Case Studies of Existing Human Tissue Repositories

Case Studies of Existing Human Tissue Repositories: "Best Practices" for a Biospecimen Resource for the Genomic and Proteomic Era

Elisa Eiseman
Gabrielle Bloom
Jennifer Brower
Noreen Clancy
Stuart S. Olmsted
Copyright Date: 2003
Edition: 1
Published by: RAND Corporation
Pages: 246
https://www.jstor.org/stable/10.7249/mg120ndc-nci
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  • Book Info
    Case Studies of Existing Human Tissue Repositories
    Book Description:

    Case studies of twelve existing human biospecimen repositories performed to evaluate their utility for genomics- and proteomics-based cancer research and to identify "best practices" in collection, processing, annotation, storage, privacy, ethical concerns, informed consent, business plans, operations, intellectual property rights, public relations, marketing, and education that would be useful in designing a national biospecimen network.

    eISBN: 978-0-8330-3593-6
    Subjects: Health Sciences, Technology

Table of Contents

  1. Front Matter
    (pp. i-ii)
  2. Preface
    (pp. iii-iv)
  3. The RAND Corporation Quality Assurance Process
    (pp. v-vi)
  4. Table of Contents
    (pp. vii-xii)
  5. Figure and Tables
    (pp. xiii-xiv)
  6. Summary
    (pp. xv-xxx)
  7. Acknowledgments
    (pp. xxxi-xxxiv)
  8. Abbreviations
    (pp. xxxv-xxxviii)
  9. CHAPTER ONE Introduction
    (pp. 1-6)

    Human tissue has been stored for more than 100 years in the United States. An earlier RAND study conservatively estimated that there were more than 307 million tissue specimens from more than 178 million cases stored in the United States, accumulating at a rate of more than 20 million specimens per year (Eiseman and Haga, 1999). These tissue specimens are stored at military facilities, the National Institutes of Health (NIH) and its sponsored facilities, other federal agencies, state collection agencies (e.g., state forensic DNA banks and newborn screening laboratories), diagnostic pathology and cytology laboratories, university- and hospital-based research laboratories, commercial...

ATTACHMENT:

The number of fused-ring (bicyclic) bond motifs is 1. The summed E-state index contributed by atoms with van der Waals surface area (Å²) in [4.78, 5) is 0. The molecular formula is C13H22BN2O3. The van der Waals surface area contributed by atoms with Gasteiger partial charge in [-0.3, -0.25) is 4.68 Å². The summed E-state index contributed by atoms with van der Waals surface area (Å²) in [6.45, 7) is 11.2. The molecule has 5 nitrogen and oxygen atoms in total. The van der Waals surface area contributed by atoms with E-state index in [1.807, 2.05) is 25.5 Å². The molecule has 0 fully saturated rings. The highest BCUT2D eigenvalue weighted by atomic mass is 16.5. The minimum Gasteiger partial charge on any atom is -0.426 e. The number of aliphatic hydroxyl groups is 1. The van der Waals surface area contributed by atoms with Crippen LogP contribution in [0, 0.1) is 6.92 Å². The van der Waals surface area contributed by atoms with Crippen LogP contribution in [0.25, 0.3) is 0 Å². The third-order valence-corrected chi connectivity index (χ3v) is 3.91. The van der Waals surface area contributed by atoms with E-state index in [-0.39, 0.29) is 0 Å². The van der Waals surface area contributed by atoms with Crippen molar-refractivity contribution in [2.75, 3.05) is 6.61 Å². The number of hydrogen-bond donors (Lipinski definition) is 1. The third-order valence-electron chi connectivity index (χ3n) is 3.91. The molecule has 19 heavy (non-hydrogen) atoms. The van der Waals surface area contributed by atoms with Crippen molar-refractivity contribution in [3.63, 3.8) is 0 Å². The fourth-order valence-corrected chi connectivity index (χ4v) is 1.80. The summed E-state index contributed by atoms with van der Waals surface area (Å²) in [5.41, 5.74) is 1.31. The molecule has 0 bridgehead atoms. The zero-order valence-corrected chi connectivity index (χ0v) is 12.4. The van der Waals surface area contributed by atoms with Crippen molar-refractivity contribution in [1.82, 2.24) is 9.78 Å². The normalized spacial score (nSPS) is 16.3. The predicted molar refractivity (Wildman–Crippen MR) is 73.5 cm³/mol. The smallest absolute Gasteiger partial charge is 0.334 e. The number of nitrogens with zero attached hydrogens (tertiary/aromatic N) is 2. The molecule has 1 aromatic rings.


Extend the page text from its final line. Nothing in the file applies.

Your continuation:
10. CHAPTER TWO Methodology
    (pp. 7-26)

    RAND evaluated existing human tissue resources at several tissue repositories in the United States chosen to represent a broad spectrum of repository types and allow the description of a wide array of best practices that might be used by the National Biospecimen Network (NBN). RAND identified these repositories in conjunction with the sponsor to meet the criteria described below.

    The repositories were selected to represent resources funded primarily by the federal government or the private sector and are located at federal agencies, academic institutions, and private companies.

    They also represent a range of operating models:

    Banking versus prospective collection and...

  11. CHAPTER THREE Biospecimen Collection, Processing, Annotation, Storage, and Distribution
    (pp. 27-83)

    Each biospecimen repository evaluated for this study was established to fulfill a specific set of objectives, and the design of each repository is integrally linked to those objectives. Techniques for tissue collection, processing, annotation, and storage—the core functions of a biospecimen repository—vary depending on the purpose for which the repository was established. Likewise, the quality and extent of information collected with the specimens vary depending on the purpose for which the tissue was originally collected. Details about biospecimen collection, processing, annotation, storage, and distribution at each repository evaluated and the best practices identified are described in this chapter....

  12. CHAPTER FOUR Bioinformatics and Data Management
    (pp. 84-95)

    A critical part of the design of a tissue repository is the bioinformatics and data management system. Bioinformatics is an evolving discipline that has been defined in several ways, but all definitions emphasize the use of computer and statistical methods to understand biological data.¹ Bioinformatics often refers to research involving genomics, the study of the genes and their function in a genome, and proteomics, the study of proteins and their function in the genome.²

    The RAND interview instrument addressed questions regarding the use of bioinformatics systems at the sites, including standardization of data reporting, data searching and mining capabilities, accessibility...

  13. CHAPTER FIVE Consumer/User Needs
    (pp. 96-107)